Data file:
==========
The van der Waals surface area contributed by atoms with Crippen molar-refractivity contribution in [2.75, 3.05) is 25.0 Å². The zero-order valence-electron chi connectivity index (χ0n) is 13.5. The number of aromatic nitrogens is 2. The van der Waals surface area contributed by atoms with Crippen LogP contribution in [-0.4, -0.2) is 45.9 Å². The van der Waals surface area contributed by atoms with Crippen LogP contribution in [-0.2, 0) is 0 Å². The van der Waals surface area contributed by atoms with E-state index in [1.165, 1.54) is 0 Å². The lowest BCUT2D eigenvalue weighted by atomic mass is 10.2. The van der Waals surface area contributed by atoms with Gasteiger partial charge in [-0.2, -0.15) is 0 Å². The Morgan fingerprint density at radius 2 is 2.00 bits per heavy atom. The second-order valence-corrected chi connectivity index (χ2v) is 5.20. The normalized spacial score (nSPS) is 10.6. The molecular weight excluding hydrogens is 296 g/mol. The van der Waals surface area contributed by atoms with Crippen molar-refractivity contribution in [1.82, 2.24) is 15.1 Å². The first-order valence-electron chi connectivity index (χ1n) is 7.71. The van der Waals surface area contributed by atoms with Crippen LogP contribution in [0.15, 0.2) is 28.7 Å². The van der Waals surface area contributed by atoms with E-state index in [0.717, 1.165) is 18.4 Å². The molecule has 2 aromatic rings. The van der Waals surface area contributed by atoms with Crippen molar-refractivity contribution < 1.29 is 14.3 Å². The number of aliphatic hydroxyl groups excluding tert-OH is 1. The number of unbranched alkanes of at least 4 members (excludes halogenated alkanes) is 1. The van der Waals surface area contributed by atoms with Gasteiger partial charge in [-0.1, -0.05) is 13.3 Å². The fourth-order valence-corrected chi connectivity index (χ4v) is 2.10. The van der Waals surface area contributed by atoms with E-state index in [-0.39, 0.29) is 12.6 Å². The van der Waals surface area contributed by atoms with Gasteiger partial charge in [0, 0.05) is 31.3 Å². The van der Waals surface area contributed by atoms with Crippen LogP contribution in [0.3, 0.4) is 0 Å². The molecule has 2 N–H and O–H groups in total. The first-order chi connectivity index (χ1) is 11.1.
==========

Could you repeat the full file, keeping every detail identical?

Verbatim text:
The van der Waals surface area contributed by atoms with Crippen molar-refractivity contribution in [2.75, 3.05) is 25.0 Å². The zero-order valence-electron chi connectivity index (χ0n) is 13.5. The number of aromatic nitrogens is 2. The van der Waals surface area contributed by atoms with Crippen LogP contribution in [-0.4, -0.2) is 45.9 Å². The van der Waals surface area contributed by atoms with Crippen LogP contribution in [-0.2, 0) is 0 Å². The van der Waals surface area contributed by atoms with E-state index in [1.165, 1.54) is 0 Å². The lowest BCUT2D eigenvalue weighted by atomic mass is 10.2. The van der Waals surface area contributed by atoms with Gasteiger partial charge in [-0.2, -0.15) is 0 Å². The Morgan fingerprint density at radius 2 is 2.00 bits per heavy atom. The second-order valence-corrected chi connectivity index (χ2v) is 5.20. The normalized spacial score (nSPS) is 10.6. The molecular weight excluding hydrogens is 296 g/mol. The van der Waals surface area contributed by atoms with Crippen molar-refractivity contribution in [1.82, 2.24) is 15.1 Å². The first-order valence-electron chi connectivity index (χ1n) is 7.71. The van der Waals surface area contributed by atoms with Crippen LogP contribution in [0.15, 0.2) is 28.7 Å². The van der Waals surface area contributed by atoms with E-state index in [0.717, 1.165) is 18.4 Å². The molecule has 2 aromatic rings. The van der Waals surface area contributed by atoms with Crippen molar-refractivity contribution < 1.29 is 14.3 Å². The number of aliphatic hydroxyl groups excluding tert-OH is 1. The number of unbranched alkanes of at least 4 members (excludes halogenated alkanes) is 1. The van der Waals surface area contributed by atoms with Gasteiger partial charge in [-0.1, -0.05) is 13.3 Å². The fourth-order valence-corrected chi connectivity index (χ4v) is 2.10. The van der Waals surface area contributed by atoms with E-state index in [-0.39, 0.29) is 12.6 Å². The van der Waals surface area contributed by atoms with Gasteiger partial charge in [0, 0.05) is 31.3 Å². The van der Waals surface area contributed by atoms with Crippen LogP contribution in [0.3, 0.4) is 0 Å². The molecule has 2 N–H and O–H groups in total. The first-order chi connectivity index (χ1) is 11.1.